of the most prominent woolgrowers of
Eastern Oregon, Is visiting, Portland. He
was a retail grocer here 25 years ago.
Charles McElrath, manager of the Hotel
Perkins, leaves today for a two weeks'
visit in San Francisco. George I. Thomp
son, chief clerk, will have charge In Mr.
WASHINGTON, Feb. 3. Senator Mc-
Brlde has gone to New York to remain
over 'Sunday. William Sweeney, of Port
land, has been conferring with the mem
bers of the Oregon delegation. J. L. Car
men, of Tacoma, is In Washington.
,'SAN FRANCISCO, Feb. 3. Arrivals
from Portland are registered at hotels here
as follows: Mr. and Mrs. H. B. Chase,
R. C. Smith, at the Grand; C. J. Eddy and
wife, A. B. Cook, at the Occidental: R.
N. Thompson, N. Maus, Thomas K. Camp
bell, W. Gill, at the Brooklyn; Cora R.
Clark, at the Russ house: A. L. Stephens,
Kate R. Stephens. C. H. Markham, at the
California: L. Johnson and wife. G. B.
Smith. Miss May Adams. Mrs, Smith, Mr.
and Mrs. Whetstone, F.'M. Kowley, MIsa
Emma Williams, J. J. Smith, J. Dockham,
at the New Western.
Stops the Congrh and Works Off the
Laxative Bromo-Qulnlne Tablets cure a
cpld jn one day. No cure no pay. price 25c.
AFFAIRS Of THE EAST SIDE
SUDDEN DEATH OF MRS. B. F.
Republican Clubs 'Will Not Consoli
date Creamery Site Secured
' To Flume Railway Ties. ,
Mrs. Lucy Ann Monger, wife of B. F.
Monger, living at 35 East Twenty-second,
corner East Pine utreet died very sud
denly at her home Friday night at -11
o'clock. Her death was a great shock
to her family, and wholly unexpected,
and a very1 sad conclusion to what had
been a pleasant family gathering that
evening. During Friday Mrs. Monger
had been in a cheerful and happy frame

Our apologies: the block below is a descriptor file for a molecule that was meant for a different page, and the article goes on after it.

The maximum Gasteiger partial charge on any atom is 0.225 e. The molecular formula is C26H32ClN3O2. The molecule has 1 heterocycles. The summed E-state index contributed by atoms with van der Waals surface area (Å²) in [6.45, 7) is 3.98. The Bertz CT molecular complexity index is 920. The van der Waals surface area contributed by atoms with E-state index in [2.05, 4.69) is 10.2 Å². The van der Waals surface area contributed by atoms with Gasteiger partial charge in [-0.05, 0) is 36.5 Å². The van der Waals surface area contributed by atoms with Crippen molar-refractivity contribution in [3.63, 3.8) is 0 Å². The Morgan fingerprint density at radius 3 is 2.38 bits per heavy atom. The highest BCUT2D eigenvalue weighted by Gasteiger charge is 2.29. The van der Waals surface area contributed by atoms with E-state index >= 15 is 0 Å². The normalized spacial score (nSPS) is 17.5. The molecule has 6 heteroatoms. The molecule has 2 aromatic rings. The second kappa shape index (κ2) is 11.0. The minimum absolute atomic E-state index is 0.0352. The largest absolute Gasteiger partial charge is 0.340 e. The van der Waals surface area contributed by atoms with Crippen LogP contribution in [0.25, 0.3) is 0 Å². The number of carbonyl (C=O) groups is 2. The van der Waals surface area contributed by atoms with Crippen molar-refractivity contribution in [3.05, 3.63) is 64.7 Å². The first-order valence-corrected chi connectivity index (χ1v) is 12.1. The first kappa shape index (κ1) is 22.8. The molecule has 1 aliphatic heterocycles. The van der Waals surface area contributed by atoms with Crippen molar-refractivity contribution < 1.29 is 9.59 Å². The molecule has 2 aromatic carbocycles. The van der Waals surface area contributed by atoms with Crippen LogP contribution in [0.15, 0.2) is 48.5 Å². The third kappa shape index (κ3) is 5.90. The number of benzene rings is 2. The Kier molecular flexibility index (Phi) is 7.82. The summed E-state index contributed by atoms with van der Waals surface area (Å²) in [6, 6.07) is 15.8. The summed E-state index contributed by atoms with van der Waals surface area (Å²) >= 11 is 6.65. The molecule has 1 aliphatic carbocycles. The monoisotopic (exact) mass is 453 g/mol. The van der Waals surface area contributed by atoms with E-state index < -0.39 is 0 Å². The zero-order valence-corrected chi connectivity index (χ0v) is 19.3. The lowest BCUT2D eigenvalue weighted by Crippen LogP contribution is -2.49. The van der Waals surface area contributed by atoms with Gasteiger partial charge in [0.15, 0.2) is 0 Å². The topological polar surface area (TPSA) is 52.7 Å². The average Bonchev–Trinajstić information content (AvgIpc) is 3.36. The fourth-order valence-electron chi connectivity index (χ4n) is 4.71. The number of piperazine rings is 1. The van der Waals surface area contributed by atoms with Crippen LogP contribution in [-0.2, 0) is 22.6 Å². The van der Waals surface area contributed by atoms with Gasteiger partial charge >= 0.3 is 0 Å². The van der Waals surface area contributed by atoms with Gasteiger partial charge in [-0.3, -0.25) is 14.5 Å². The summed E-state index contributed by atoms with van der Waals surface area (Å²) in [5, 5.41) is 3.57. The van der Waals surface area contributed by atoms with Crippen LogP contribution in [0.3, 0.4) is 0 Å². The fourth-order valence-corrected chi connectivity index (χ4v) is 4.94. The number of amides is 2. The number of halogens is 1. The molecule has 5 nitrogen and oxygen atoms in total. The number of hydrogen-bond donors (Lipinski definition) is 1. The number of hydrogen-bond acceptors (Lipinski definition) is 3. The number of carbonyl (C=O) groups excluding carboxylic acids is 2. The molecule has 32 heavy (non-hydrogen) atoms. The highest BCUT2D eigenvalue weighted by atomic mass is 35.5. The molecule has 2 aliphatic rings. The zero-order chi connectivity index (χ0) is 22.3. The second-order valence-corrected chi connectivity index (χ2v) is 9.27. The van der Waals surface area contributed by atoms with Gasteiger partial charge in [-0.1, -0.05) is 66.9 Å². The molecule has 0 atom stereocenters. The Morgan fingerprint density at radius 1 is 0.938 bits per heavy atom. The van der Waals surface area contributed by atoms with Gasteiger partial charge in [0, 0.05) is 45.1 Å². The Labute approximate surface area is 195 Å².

of mind, and that evening until about
10 o'clock the family had enjoyed a game
of cards. She had retired only a short
time when she complained of feeling
very badly, -and called for a drink of
water. Then she got up, and every ef
fort was made by Mr. Monger and the
children to relieve her. Dr. T. C.
Humphrey was summoned by John B.
Monger, the eldest son, but Mrs. Monger
was dead before he arrived at the house.
As the death was very sudden, the coro
ner held an. inquest last evening, and the
verdict was death from paralysis of the
heart, superinduced by rheumatism. It
was brought out that Mrs. Monger had
suffered severely from rheumatism In
the past, and that on two occasions seven
years ago and one year ago she had
dangerous attacks of hearb trouble, but
had passed through them. However, her
health had been excellent for some time.
Mrs. Monger was born In Lafayette coun
ty, Wisconsin, and was 47 years and 10
months old. She was an estimable wom
an. She leaves a husband, two daugh
ters and one son. The family have re
sided In Portland one year, and previously
lived in Tacoma.
Clubs Will Not Consolidate.
From present Indications there is small
prospect that there will be a consoli
dation of the republican clubs of the
ninth ward, In response to the Invitation
and appointment of the conference com
mittee by the new Sound-Money and Ex
pansion Club. None of the other three
show any disposition to give up their
organizations. These other clubs are the
Union, Multnomah and the Sunnsyide
Clubs. Inquiry among the members of
these organizations yesterday demon
strates that efforts made In that direc
tion will be wasted. One republican re
marked that he was unable to see what
the new club had to consolidate, and that
if the president and members think there
are too many, they vlll be welcomed to
Join one or more of the clubs which have
been named. It Is considered doubtful If
the other three organizations will ap
point conference committees.
Site for a Creamery Secured.
It is now certain that a creamery will
be established at Pleasant Home. Mr.
Kern, who has been looking over the
grounds for a suitable site, has at last
secured a good location on the main
road and near a spring. Mr. Kern Is
having the lumber hauled with which to
put up the necessary buildings, and he
says that the creamery will be In run
ning order in three weeks. The plan
seems to have met with the heartiest
support of Pleasant Home people, and
the sawmills have donated considerable
lumber toward it Proctor &"' Bears do
nated 2000 feet of lumber, Stone & Cum
mlng 1000 feet, and Hllliard Bros. 1000
feet Besides this, the teamsters have
agreed to haul the machinery free of
To Flume Railway Tics.
The milling company of Stone & Cum
mlng, at Pleasant Home, Is Intending
to move Its sawmill this spring to Bear
creek, about four miles east of the pres
ent location. The firm will build a flume
along the creek to the Sandy river and